If you’re looking for an inexpensive vegetable that’s low in sugar, and high in nutrients, then grab some cabbage.
Cabbage is a good source of thiamin, calcium, iron, magnesium, phosphorus, and potassium. It is also a very good source of dietary fibre, vitamin C, vitamin K, vitamin B6, folate, and manganese.
Cabbage is a biennial plant. That means it has a two-year lifecycle from the time you plant the seed until it dies. Spinach, fennel, and lettuce are all biennial plants, and like these plants, cabbage is harvested early. The first year is when the plant grows its roots, stem, and leaves. The following year is when it flowers and produces its flowers and fruit. Cabbage, and other biennial vegetables are picked in their first year when they still in their dense leafy state.
Cabbage comes in many varieties. You have curly-leafed cabbage, loose leaf, varying shades of green, and red cabbage. It’s not uncommon for a plant to have so many variations, especially considering this plant is grown around the world and dates back more than 3000 years.
Cabbage is a source of lutein and zeaxanthin carotenoids. These give colour to the cabbage, and are important for ocular health. This popular plant is a good source of antioxidants that fight inflammation and support the immune system.
Vitamin K1 is one of the most prevalent nutrients found in this leafy plant. Vitamin K1 is important for blood clotting. It is a fat-soluble vitamin that completes protein synthesis, and is needed to bind calcium to bones. It is common in green leafy plants. Gut bacteria converts K1 to vitamin K2, which is needed to instruct calcium where to go, and where to stay. Vitamin K2 is still a relatively new discovery and the exact factors for conversion are not fully understood, but we know that grass-fed cows are the best producers of this important vitamin. However, even unconverted, vitamin K1 in its natural state is still very much needed for human life. Vitamin K1 deficiency would result in uncontrollable bleeding and in some cases, death.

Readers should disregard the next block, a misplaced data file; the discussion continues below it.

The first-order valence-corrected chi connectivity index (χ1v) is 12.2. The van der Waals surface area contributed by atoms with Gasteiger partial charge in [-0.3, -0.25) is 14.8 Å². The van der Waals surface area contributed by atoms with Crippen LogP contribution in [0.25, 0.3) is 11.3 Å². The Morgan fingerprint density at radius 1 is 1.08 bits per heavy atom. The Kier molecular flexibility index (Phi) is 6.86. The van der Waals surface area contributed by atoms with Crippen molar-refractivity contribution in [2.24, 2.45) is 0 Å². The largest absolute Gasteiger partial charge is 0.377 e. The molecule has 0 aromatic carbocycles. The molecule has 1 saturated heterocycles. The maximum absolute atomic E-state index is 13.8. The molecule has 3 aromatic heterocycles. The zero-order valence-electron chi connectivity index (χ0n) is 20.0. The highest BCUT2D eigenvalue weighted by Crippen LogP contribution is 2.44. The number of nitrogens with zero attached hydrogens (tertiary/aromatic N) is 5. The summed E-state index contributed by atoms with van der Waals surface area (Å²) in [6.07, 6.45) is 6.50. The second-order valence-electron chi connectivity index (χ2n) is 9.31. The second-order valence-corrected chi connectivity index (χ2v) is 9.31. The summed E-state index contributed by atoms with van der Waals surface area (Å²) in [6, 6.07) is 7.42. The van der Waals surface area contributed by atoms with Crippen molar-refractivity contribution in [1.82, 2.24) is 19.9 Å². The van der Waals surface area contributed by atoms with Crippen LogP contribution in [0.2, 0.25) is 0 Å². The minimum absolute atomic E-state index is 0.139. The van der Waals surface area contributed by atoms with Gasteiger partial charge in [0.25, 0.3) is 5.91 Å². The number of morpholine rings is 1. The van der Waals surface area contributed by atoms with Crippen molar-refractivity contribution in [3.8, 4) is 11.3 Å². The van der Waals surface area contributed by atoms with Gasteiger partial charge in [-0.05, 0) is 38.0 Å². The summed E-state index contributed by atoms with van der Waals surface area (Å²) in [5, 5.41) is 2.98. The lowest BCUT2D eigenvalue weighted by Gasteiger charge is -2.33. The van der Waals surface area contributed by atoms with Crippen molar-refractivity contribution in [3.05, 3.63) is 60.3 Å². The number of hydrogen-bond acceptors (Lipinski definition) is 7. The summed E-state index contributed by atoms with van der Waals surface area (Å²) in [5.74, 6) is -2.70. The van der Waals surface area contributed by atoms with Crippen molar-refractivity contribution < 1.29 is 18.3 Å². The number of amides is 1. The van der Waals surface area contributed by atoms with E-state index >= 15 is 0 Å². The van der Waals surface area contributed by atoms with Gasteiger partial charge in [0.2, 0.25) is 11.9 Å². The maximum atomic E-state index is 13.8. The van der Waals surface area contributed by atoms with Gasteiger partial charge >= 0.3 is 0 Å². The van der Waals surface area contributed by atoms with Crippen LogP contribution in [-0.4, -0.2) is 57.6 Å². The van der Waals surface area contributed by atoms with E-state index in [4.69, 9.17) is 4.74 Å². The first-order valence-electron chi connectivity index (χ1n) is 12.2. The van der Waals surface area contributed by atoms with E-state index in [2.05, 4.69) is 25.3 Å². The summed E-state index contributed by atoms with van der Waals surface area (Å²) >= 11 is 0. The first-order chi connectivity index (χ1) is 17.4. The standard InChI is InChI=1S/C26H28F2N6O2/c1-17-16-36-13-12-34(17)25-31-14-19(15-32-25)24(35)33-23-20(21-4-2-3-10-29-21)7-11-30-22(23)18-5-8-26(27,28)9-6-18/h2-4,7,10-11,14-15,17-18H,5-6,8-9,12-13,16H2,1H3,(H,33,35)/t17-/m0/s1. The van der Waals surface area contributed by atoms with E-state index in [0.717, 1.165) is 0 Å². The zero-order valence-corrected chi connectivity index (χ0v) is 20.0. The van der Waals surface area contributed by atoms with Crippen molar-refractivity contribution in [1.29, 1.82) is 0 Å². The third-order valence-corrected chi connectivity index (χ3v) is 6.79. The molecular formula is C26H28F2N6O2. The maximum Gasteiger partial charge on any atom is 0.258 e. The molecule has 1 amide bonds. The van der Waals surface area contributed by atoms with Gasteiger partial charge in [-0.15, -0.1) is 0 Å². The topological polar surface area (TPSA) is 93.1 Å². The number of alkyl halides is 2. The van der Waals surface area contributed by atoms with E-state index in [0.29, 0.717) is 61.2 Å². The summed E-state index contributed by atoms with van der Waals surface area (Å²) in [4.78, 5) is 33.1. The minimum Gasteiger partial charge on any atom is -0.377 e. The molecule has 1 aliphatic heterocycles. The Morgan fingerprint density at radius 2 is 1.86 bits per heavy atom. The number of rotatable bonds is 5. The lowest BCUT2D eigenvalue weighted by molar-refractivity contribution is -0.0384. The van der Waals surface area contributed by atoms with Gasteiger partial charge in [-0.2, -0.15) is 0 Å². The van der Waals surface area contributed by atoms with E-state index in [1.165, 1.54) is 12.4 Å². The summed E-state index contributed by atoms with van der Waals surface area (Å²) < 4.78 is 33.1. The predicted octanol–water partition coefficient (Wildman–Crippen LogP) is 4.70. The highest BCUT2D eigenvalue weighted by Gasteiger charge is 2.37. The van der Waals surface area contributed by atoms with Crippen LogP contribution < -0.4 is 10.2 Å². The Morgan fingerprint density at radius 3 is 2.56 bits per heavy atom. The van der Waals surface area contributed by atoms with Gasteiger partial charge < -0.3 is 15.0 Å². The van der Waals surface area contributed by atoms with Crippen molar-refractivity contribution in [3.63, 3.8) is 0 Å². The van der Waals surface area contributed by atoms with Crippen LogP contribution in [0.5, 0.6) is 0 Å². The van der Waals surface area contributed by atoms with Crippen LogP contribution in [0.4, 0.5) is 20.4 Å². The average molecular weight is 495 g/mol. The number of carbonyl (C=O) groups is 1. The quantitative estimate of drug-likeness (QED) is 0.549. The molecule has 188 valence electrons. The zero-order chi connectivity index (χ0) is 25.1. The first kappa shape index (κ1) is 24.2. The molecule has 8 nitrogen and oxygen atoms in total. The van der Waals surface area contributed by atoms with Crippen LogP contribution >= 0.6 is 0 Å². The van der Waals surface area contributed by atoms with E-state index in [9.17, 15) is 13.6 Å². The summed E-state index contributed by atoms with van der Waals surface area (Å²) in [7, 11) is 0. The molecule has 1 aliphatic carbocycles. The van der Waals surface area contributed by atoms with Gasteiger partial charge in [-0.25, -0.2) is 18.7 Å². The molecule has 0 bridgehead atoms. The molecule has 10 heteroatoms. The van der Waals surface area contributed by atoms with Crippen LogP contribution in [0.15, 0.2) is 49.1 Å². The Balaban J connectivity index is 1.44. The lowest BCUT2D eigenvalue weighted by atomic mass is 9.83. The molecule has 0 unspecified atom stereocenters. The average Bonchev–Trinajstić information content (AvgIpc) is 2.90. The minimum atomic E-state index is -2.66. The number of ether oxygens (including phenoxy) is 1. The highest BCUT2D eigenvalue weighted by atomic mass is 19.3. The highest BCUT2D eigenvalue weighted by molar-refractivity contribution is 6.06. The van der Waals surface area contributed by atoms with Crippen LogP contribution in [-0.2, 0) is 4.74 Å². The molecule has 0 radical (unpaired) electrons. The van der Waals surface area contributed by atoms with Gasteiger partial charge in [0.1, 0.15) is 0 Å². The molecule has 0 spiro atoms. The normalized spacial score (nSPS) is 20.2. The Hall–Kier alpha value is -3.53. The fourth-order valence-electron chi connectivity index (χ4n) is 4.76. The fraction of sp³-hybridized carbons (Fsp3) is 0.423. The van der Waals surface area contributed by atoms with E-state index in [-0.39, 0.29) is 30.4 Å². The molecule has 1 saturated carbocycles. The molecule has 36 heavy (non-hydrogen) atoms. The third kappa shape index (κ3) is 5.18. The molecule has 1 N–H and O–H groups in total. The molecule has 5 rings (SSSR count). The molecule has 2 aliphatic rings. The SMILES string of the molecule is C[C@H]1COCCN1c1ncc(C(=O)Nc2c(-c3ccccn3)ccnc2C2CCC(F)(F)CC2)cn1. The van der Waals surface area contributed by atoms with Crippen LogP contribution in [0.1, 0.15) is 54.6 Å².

Cabbage is also a good source of vitamin C, which is important because it is vital for life. Vitamin C deficiency can lead to inflammation and prolonged deficiency can result in many life-threatening diseases. We also need vitamin C to produce collagen, which is one of the main structures for creating and repairing bones and skin. It helps you look and feel younger. The body also uses extremely high levels of vitamin C when stressed to try and minimize the damage. That’s why it is so important to maximize your vitamin C intake during stressful periods.
Fermentation is a great option for this veggie. Fermented cabbage is used to make popular recipes like sauerkraut and kimchi, and with fermentation comes an additional set of health benefits.
Let’s look at sauerkraut for a minute. It is finely shaved cabbage that has been fermented in lactic acid bacteria. This fermenting process makes this a great probiotic. It supports the gut by filling it with good bacteria that overpowers bad bacteria, healing the gastrointestinal tract. Make sure to choose unpasteurized sauerkraut because the pasteurization process kills the good bacteria. It is good to pair probiotic foods with prebiotic fibres so feed these good bacteria and to maximize your intestinal health.
Cabbage isn’t all sunshine though. The plant can have some major downfalls. It is prone to pests, and bacterial or fungal disease. Because of pests like cabbage flies, they are often heavily sprayed with pesticides so you’ll want to go with an organic cabbage whenever you can. You can protect the cabbage from pests with netting, but you can still run into rot problems. The plant grows best in cool, damp climates, which makes it more susceptible to mold and root rot.
Steaming cabbage is a health choice. By steaming the leaves you increase the bile acid in the plant. This lowers cholesterol, reduces fat absorption, and reduces your risk of both cancer and heart disease. This also holds true for collard greens, kale, mustard greens, broccoli, and green bell peppers.